The development of digital and social media has led to profound changes in our cultural practices. Increasingly, our lives are lived through mediated communication, which makes it even more urgent to examine the relationship between culture, media and technology.  Digital Culture and Communications is designed to address these challenges and to enable graduates to live and work in the digital present and future. Students will undertake modules which enable them to develop media production and media writing and to develop the critical and analytical skills to examine the relationship between communication, technology and culture.

Many of the managerial decisions taken in modern business organisations and financial institutions require a good understanding of the global economic environment. Studying economics will develop habits of rigorous thought and practice in clear writing.  Besides, it includes the application of quantitative tools, learning to use statistics and to read critically.  Economics students acquire the skills to explain why economic phenomena occur and how economies can improve.  The study of economics is an excellent way to acquire problem-solving skills and develop a logical, ordered way of looking at world current affairs.

Geography is central to how we understand the world we inhabit.  Its study brings together the natural and human processes that have shaped our local, island and global environments.  Contemporary issues and events inform the study of geography.  Studying geography will equip you with the necessary skills and knowledge to tackle and plan for the future needs of society.  Through lectures, tutorials, lab work and field trips, you will be equipped to identify, analyse and explain complex human and natural phenomena in a succinct and clear manner.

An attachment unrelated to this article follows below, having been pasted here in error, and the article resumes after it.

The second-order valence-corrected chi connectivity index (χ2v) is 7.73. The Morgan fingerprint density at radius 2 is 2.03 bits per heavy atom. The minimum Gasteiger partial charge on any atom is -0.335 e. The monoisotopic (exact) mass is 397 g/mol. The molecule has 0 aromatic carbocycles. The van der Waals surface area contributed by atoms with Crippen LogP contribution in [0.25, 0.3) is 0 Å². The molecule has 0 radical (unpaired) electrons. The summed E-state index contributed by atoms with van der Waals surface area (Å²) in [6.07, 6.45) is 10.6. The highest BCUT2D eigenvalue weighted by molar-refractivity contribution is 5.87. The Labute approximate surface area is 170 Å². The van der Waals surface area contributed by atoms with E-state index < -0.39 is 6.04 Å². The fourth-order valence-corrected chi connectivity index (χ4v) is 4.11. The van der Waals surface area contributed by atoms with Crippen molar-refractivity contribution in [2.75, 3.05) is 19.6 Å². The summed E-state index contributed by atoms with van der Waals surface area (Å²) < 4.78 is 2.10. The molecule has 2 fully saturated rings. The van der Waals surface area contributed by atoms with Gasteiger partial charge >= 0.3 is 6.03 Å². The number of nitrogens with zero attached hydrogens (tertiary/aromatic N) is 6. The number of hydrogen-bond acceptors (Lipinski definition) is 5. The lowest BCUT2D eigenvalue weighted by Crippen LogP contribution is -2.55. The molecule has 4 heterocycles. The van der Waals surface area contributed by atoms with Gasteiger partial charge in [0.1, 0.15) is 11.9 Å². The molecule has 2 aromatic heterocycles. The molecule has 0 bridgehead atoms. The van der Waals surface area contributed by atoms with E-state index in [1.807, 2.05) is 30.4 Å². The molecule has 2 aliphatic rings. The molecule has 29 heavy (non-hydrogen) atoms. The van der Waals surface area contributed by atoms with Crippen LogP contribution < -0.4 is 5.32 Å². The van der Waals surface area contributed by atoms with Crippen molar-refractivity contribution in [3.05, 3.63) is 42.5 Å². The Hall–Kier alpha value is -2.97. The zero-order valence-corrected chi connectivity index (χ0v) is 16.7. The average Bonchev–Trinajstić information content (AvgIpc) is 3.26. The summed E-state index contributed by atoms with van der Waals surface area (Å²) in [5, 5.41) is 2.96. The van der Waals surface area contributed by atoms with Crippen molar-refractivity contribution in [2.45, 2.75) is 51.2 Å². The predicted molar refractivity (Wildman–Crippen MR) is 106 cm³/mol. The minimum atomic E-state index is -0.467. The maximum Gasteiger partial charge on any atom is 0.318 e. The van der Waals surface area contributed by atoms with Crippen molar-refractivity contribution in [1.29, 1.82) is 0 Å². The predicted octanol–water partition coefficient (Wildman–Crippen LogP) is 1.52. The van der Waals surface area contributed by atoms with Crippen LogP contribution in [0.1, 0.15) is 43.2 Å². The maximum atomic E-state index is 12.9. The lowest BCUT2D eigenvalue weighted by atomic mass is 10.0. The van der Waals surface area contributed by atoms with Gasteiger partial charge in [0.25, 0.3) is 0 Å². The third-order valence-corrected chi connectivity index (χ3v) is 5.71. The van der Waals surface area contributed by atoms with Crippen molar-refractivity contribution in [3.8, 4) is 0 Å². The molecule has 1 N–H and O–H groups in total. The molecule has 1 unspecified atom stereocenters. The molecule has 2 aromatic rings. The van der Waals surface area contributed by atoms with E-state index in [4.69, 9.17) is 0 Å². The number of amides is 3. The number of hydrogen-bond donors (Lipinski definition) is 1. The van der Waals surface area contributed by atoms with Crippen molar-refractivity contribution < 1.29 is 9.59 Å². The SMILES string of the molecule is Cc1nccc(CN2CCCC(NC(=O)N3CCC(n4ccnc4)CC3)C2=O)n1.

The history programme at UL will enable you to develop critical and analytical skills through an appreciation of primary sources, historiography and key events and changes, as well as through the study of the social, cultural and historical contexts in which change was produced. You will learn about source analysis, the processes informing history writing from the fifteenth century to the contemporary world.  You can choose electives to suit your own interests, in Irish, European, American, Australian and Middle Eastern/Mediterranean history; you can focus on political, social, cultural, urban, gendered approaches to history.